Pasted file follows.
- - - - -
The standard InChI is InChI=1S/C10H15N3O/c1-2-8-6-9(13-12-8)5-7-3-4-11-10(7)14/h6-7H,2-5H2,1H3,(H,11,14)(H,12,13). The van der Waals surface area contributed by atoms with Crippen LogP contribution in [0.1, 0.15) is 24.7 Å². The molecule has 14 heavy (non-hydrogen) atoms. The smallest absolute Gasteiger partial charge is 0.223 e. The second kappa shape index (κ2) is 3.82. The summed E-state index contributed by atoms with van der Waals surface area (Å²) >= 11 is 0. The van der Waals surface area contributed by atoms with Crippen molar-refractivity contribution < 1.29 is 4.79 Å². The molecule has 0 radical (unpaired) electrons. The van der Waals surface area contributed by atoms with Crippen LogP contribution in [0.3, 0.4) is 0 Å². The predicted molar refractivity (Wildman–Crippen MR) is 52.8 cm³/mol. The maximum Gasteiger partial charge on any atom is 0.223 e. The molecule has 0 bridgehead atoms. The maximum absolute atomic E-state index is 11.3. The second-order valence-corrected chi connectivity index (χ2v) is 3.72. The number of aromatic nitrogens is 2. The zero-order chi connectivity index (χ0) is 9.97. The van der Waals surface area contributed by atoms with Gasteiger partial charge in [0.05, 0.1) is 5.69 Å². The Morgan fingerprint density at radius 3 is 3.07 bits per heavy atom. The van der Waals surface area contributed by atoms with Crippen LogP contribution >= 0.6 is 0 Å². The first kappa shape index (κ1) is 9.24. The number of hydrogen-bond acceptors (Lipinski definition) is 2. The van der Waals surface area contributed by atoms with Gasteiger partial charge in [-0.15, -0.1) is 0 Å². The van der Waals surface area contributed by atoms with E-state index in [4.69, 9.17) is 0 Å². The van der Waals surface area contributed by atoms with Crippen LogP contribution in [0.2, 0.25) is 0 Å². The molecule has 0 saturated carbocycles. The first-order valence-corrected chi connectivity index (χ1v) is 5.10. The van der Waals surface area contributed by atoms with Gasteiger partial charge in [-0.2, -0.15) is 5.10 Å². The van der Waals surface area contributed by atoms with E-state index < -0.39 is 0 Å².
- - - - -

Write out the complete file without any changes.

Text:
The standard InChI is InChI=1S/C10H15N3O/c1-2-8-6-9(13-12-8)5-7-3-4-11-10(7)14/h6-7H,2-5H2,1H3,(H,11,14)(H,12,13). The van der Waals surface area contributed by atoms with Crippen LogP contribution in [0.1, 0.15) is 24.7 Å². The molecule has 14 heavy (non-hydrogen) atoms. The smallest absolute Gasteiger partial charge is 0.223 e. The second kappa shape index (κ2) is 3.82. The summed E-state index contributed by atoms with van der Waals surface area (Å²) >= 11 is 0. The van der Waals surface area contributed by atoms with Crippen molar-refractivity contribution < 1.29 is 4.79 Å². The molecule has 0 radical (unpaired) electrons. The van der Waals surface area contributed by atoms with Crippen LogP contribution in [0.3, 0.4) is 0 Å². The predicted molar refractivity (Wildman–Crippen MR) is 52.8 cm³/mol. The maximum Gasteiger partial charge on any atom is 0.223 e. The molecule has 0 bridgehead atoms. The maximum absolute atomic E-state index is 11.3. The second-order valence-corrected chi connectivity index (χ2v) is 3.72. The number of aromatic nitrogens is 2. The zero-order chi connectivity index (χ0) is 9.97. The van der Waals surface area contributed by atoms with Gasteiger partial charge in [0.05, 0.1) is 5.69 Å². The Morgan fingerprint density at radius 3 is 3.07 bits per heavy atom. The van der Waals surface area contributed by atoms with Crippen LogP contribution >= 0.6 is 0 Å². The first kappa shape index (κ1) is 9.24. The number of hydrogen-bond acceptors (Lipinski definition) is 2. The van der Waals surface area contributed by atoms with Gasteiger partial charge in [-0.15, -0.1) is 0 Å². The van der Waals surface area contributed by atoms with E-state index in [4.69, 9.17) is 0 Å². The van der Waals surface area contributed by atoms with Crippen LogP contribution in [0.2, 0.25) is 0 Å². The molecule has 0 saturated carbocycles. The first-order valence-corrected chi connectivity index (χ1v) is 5.10. The van der Waals surface area contributed by atoms with Gasteiger partial charge in [-0.2, -0.15) is 5.10 Å². The van der Waals surface area contributed by atoms with E-state index < -0.39 is 0 Å².